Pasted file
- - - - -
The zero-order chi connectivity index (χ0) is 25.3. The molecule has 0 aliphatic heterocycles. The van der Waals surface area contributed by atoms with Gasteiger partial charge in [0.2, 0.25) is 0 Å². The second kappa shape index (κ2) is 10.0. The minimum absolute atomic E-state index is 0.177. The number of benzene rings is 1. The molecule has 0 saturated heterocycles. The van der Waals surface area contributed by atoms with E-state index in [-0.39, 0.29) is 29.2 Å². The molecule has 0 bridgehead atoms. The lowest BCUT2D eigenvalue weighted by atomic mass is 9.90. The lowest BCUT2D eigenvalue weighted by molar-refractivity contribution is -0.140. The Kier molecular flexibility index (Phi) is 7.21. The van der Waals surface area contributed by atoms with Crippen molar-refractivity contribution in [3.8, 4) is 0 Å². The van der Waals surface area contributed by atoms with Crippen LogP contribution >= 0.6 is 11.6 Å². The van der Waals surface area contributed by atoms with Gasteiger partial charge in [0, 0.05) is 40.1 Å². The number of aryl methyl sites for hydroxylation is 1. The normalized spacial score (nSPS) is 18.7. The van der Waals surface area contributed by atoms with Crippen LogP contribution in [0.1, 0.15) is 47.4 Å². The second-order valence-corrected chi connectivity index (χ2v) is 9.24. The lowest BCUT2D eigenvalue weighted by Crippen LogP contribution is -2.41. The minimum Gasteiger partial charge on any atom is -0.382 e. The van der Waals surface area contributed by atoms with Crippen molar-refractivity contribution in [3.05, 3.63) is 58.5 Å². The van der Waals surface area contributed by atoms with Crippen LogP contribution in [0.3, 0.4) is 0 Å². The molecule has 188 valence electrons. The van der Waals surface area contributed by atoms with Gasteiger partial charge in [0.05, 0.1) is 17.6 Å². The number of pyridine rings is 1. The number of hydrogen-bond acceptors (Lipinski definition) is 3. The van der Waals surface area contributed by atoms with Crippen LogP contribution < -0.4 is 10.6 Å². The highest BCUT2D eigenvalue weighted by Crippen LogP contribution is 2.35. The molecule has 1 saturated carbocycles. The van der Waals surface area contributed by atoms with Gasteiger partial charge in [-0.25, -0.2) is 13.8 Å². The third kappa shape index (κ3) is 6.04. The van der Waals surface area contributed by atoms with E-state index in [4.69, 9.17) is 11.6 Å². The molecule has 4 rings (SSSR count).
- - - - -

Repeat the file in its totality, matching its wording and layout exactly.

The zero-order chi connectivity index (χ0) is 25.3. The molecule has 0 aliphatic heterocycles. The van der Waals surface area contributed by atoms with Gasteiger partial charge in [0.2, 0.25) is 0 Å². The second kappa shape index (κ2) is 10.0. The minimum absolute atomic E-state index is 0.177. The number of benzene rings is 1. The molecule has 0 saturated heterocycles. The van der Waals surface area contributed by atoms with E-state index in [-0.39, 0.29) is 29.2 Å². The molecule has 0 bridgehead atoms. The lowest BCUT2D eigenvalue weighted by atomic mass is 9.90. The lowest BCUT2D eigenvalue weighted by molar-refractivity contribution is -0.140. The Kier molecular flexibility index (Phi) is 7.21. The van der Waals surface area contributed by atoms with Crippen molar-refractivity contribution in [3.8, 4) is 0 Å². The van der Waals surface area contributed by atoms with Crippen LogP contribution >= 0.6 is 11.6 Å². The van der Waals surface area contributed by atoms with Gasteiger partial charge in [0, 0.05) is 40.1 Å². The number of aryl methyl sites for hydroxylation is 1. The normalized spacial score (nSPS) is 18.7. The van der Waals surface area contributed by atoms with Crippen LogP contribution in [0.1, 0.15) is 47.4 Å². The second-order valence-corrected chi connectivity index (χ2v) is 9.24. The lowest BCUT2D eigenvalue weighted by Crippen LogP contribution is -2.41. The minimum Gasteiger partial charge on any atom is -0.382 e. The van der Waals surface area contributed by atoms with Crippen molar-refractivity contribution in [3.05, 3.63) is 58.5 Å². The van der Waals surface area contributed by atoms with Crippen LogP contribution in [0.3, 0.4) is 0 Å². The molecule has 188 valence electrons. The van der Waals surface area contributed by atoms with Gasteiger partial charge in [0.05, 0.1) is 17.6 Å². The number of pyridine rings is 1. The number of hydrogen-bond acceptors (Lipinski definition) is 3. The van der Waals surface area contributed by atoms with Crippen LogP contribution < -0.4 is 10.6 Å². The highest BCUT2D eigenvalue weighted by Crippen LogP contribution is 2.35. The molecule has 1 saturated carbocycles. The van der Waals surface area contributed by atoms with Gasteiger partial charge in [-0.25, -0.2) is 13.8 Å². The third kappa shape index (κ3) is 6.04. The van der Waals surface area contributed by atoms with E-state index in [4.69, 9.17) is 11.6 Å². The molecule has 4 rings (SSSR count).